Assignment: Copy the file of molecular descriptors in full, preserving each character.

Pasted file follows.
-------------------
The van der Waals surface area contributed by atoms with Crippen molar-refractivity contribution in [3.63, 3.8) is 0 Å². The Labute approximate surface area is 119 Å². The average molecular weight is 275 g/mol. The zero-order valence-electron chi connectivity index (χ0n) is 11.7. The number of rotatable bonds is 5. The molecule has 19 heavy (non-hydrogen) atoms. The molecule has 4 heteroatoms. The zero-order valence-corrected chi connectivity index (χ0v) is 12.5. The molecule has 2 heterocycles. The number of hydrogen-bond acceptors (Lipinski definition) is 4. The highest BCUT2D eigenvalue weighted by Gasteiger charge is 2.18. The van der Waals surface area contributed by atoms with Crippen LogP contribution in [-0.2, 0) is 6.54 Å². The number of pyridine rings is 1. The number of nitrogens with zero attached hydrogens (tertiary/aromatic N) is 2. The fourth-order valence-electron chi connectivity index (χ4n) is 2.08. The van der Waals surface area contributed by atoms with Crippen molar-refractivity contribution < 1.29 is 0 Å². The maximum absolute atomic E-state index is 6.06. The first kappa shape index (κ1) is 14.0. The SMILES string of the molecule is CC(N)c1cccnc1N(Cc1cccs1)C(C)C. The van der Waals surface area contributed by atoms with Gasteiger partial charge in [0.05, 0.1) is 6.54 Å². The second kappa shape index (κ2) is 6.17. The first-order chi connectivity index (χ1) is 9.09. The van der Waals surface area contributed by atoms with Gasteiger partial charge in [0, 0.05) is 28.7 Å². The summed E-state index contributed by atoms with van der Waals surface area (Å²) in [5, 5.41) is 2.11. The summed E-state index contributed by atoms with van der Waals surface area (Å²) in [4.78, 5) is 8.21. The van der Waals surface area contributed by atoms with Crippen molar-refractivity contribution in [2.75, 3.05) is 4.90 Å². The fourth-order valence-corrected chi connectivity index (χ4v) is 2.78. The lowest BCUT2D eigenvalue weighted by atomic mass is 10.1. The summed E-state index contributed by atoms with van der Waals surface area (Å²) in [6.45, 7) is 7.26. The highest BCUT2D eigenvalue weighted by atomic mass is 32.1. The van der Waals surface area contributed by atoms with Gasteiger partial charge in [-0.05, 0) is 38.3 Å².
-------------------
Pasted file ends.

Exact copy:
The van der Waals surface area contributed by atoms with Crippen molar-refractivity contribution in [3.63, 3.8) is 0 Å². The Labute approximate surface area is 119 Å². The average molecular weight is 275 g/mol. The zero-order valence-electron chi connectivity index (χ0n) is 11.7. The number of rotatable bonds is 5. The molecule has 19 heavy (non-hydrogen) atoms. The molecule has 4 heteroatoms. The zero-order valence-corrected chi connectivity index (χ0v) is 12.5. The molecule has 2 heterocycles. The number of hydrogen-bond acceptors (Lipinski definition) is 4. The highest BCUT2D eigenvalue weighted by Gasteiger charge is 2.18. The van der Waals surface area contributed by atoms with Crippen LogP contribution in [-0.2, 0) is 6.54 Å². The number of pyridine rings is 1. The number of nitrogens with zero attached hydrogens (tertiary/aromatic N) is 2. The fourth-order valence-electron chi connectivity index (χ4n) is 2.08. The van der Waals surface area contributed by atoms with Crippen molar-refractivity contribution < 1.29 is 0 Å². The maximum absolute atomic E-state index is 6.06. The first kappa shape index (κ1) is 14.0. The SMILES string of the molecule is CC(N)c1cccnc1N(Cc1cccs1)C(C)C. The van der Waals surface area contributed by atoms with Gasteiger partial charge in [0.05, 0.1) is 6.54 Å². The second kappa shape index (κ2) is 6.17. The first-order chi connectivity index (χ1) is 9.09. The van der Waals surface area contributed by atoms with Gasteiger partial charge in [0, 0.05) is 28.7 Å². The summed E-state index contributed by atoms with van der Waals surface area (Å²) in [5, 5.41) is 2.11. The summed E-state index contributed by atoms with van der Waals surface area (Å²) in [4.78, 5) is 8.21. The van der Waals surface area contributed by atoms with Crippen molar-refractivity contribution in [2.75, 3.05) is 4.90 Å². The fourth-order valence-corrected chi connectivity index (χ4v) is 2.78. The lowest BCUT2D eigenvalue weighted by atomic mass is 10.1. The summed E-state index contributed by atoms with van der Waals surface area (Å²) in [6.45, 7) is 7.26. The highest BCUT2D eigenvalue weighted by atomic mass is 32.1. The van der Waals surface area contributed by atoms with Gasteiger partial charge in [-0.05, 0) is 38.3 Å².